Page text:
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The Sudan, entirely within the tropics from latitudes 22°N. to 3°N. and with a simple topography from the meterological aspect, is almost entirely landlocked and possesses a continental climate. Maritime characteristics are confined to the narrow eastern coastal plain and eastern slopes of the Red Sea Hills. Elsewhere the vast plain is broken only by the Marra Mountains of Darfur, the Nuba Mountains of southern Kordofan, (and the few small ranges of Equa toria). The swampy Sudd of the Upper Nile is the only inland body of water large enough to influence climate. The Sudanese plain extends far west and north, but eastward and southward it is lim ited by the Ethiopian, East Africa, and Congo highlands.
Mean annual isotherms, or lines of equal temperature, in the Sudan (Figure 323) range from 25°C. to 29oc. Temperatures in this figure are not reduced to a standard level and caution is necessary in dealing with these due to relatively small amount of available data.
In the north and the Red Sea area, the highest mean maxima occur in June or July; these are in the range of 41.1°C. to 43.8°C. Elsewhere they precede the rains and vary from May at Khartoum to January in Equatoria; these range from 36.9°C. to 40.9°c. in the plains and less in highland localities. The lowest mean maxima occur in January in the north and during the rains, July or August, south of about 140N. Seasonal variation decreases from north to south. The highest daily maxima (37.5oC. to 52.5°C. at Wadi Halfa) occur in the north, the lowest in the south (36.7°c. to 43.7°C. at Juba).
*This section is abstracted from Ireland (1948) in Agriculture in the Sudan.
MEAN ANNUAL RAINFALL (MM)
MEAN ANNUAL RAINFALL DISTRIBUTION
The lowest mean minima throughout the Sudan occur in the win ter. Mean daily minima are lowest in the extreme north (7.8°c. to 23.8°c. at Wadi Halfa) and in the west and highest in the Red Sea area (19.2°C. to 28.8°c. at Port Sudan). At Juba they range from 19.8°c. to 22.0°c.; at Wau from 17.6°c. to 22.4°C.; and at Wad Medani from 14.3°c. to 24.3°C. The seasonal variation decreases from north to south and is very small south of Malakal. Numerous other temperature data may be found in Ireland's (1948) original summary
Rainfall in the Sudan (Figures 324 and 325) is characterized by a remarkably regular decrease in mean annual total from 1400 mm. in the south (1500 mm. in eastern Equatoria mountains) to 25 mm. or less in the northern deserts. Figure 325 shows the annual rainfall distribution expressed as monthly percentages of the total.
Except coastally, diagrams represent means over four degree squares. Inland increase in rainy season length from north to south and the anomalous Red Sea area régime are clear. ly shown, as is the notable latitudinal uniformity and the equa torial double maximum in the extreme south, See Ireland (1948) for further details.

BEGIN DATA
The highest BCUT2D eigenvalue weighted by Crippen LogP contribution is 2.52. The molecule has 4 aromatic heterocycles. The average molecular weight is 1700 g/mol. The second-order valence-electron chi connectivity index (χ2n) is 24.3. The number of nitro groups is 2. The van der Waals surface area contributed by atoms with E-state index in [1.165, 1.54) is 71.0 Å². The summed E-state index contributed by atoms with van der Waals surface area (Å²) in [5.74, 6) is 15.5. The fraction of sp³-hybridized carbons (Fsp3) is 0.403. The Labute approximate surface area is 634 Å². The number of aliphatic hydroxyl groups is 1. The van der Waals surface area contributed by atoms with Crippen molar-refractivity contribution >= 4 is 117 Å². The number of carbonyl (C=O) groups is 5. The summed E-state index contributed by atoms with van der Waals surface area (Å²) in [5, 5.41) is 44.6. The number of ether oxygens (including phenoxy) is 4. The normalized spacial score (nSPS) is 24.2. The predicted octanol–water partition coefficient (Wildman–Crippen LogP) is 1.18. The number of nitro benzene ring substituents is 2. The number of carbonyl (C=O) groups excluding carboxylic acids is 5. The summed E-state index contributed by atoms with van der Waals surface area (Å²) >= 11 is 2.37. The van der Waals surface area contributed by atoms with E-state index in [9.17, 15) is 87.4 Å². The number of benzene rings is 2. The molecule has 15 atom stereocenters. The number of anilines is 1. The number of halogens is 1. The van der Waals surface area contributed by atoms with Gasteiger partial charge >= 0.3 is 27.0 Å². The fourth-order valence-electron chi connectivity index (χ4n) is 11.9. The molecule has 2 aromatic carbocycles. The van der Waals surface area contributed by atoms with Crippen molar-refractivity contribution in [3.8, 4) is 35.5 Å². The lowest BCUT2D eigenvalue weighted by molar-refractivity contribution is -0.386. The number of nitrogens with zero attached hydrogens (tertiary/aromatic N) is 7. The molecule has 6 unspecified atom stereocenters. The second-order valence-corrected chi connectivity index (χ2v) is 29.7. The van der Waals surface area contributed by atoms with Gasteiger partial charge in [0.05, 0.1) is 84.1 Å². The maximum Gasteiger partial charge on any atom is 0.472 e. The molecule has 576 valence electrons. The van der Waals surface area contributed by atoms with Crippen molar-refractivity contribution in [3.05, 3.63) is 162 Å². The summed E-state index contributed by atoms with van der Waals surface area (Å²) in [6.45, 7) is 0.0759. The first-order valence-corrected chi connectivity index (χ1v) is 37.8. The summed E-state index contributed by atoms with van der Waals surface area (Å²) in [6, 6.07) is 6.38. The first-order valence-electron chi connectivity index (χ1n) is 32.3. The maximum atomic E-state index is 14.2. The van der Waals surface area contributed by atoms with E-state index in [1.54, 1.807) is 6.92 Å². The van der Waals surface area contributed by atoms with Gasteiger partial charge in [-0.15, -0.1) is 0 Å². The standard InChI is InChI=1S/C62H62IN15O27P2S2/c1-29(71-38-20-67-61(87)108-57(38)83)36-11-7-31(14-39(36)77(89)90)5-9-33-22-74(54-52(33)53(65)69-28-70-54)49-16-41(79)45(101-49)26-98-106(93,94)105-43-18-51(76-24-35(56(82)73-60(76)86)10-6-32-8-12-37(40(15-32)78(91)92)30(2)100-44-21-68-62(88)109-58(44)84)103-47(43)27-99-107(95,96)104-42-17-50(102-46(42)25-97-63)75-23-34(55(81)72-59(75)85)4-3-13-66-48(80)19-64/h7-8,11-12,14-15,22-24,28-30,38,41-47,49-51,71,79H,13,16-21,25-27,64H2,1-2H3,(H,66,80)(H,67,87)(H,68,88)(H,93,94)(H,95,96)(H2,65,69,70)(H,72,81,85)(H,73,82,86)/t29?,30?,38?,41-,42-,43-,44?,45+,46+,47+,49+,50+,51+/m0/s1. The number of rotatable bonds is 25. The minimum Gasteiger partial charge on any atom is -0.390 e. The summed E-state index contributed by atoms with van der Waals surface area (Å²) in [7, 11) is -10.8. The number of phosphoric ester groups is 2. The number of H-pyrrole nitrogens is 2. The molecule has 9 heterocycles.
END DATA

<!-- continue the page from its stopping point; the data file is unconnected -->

Climatically the Sudan may be divided into three regions:
1. North of about latitude 19°N.
North of about latitude 19°N. the desert receives little, infrequent rain or none at all. Strong winter winds with sand storms and occasional frontal rain occur with an influx of cold air behind a vigorous Mediterranean depression. The desert climate characteristically experiences wide diurnal and annual temperature variations,
South of about latitude 19on. the typical tropical conti. nental climate is dominated by the annual movement of the boundary between dry northerlies and moist southerlies, a boundary reaching its northern limit in midsummer and its southern limit in mid winter. The southerlies bring rain that extends five hundred miles or so south from the actual boundary. The rainy season
is shortest in the north and longest in the south. Host of the rain is convectional with a marked afternoon and evening maximum. Dry winter weather is very stable but intense thunderstorms occur in summer. In the semiarid north, early rainy season winds associated with thunderstorms bring dust storms or ho boobs.
The Red Sea coast and the eastern slopes of the Red Sea Hills, influenced by the Red Sea, have northerlies throughout the year. These bring rain and clouds, rain falling chiefly in winter. The higher relative humidity of this narrow coastal strip markedly influences the flora and fauna of the area.
The vegetation of the Sudan (Andrews 1948) is divided into seven principal Districts from north to south (Figure 326):
Isolated areas unrelated to their immediate surroundings are the Red Sea Hills (Erkowit) and Gebel Elba (southeastern Egypt adjacent to the Sudan frontier and administered by the Sudan Government).
The following brief abstract provides a generalized picture of the chief floral aspects of the Sudan. For further details, see Andrews (1948) and various chapters in Tothill (1948).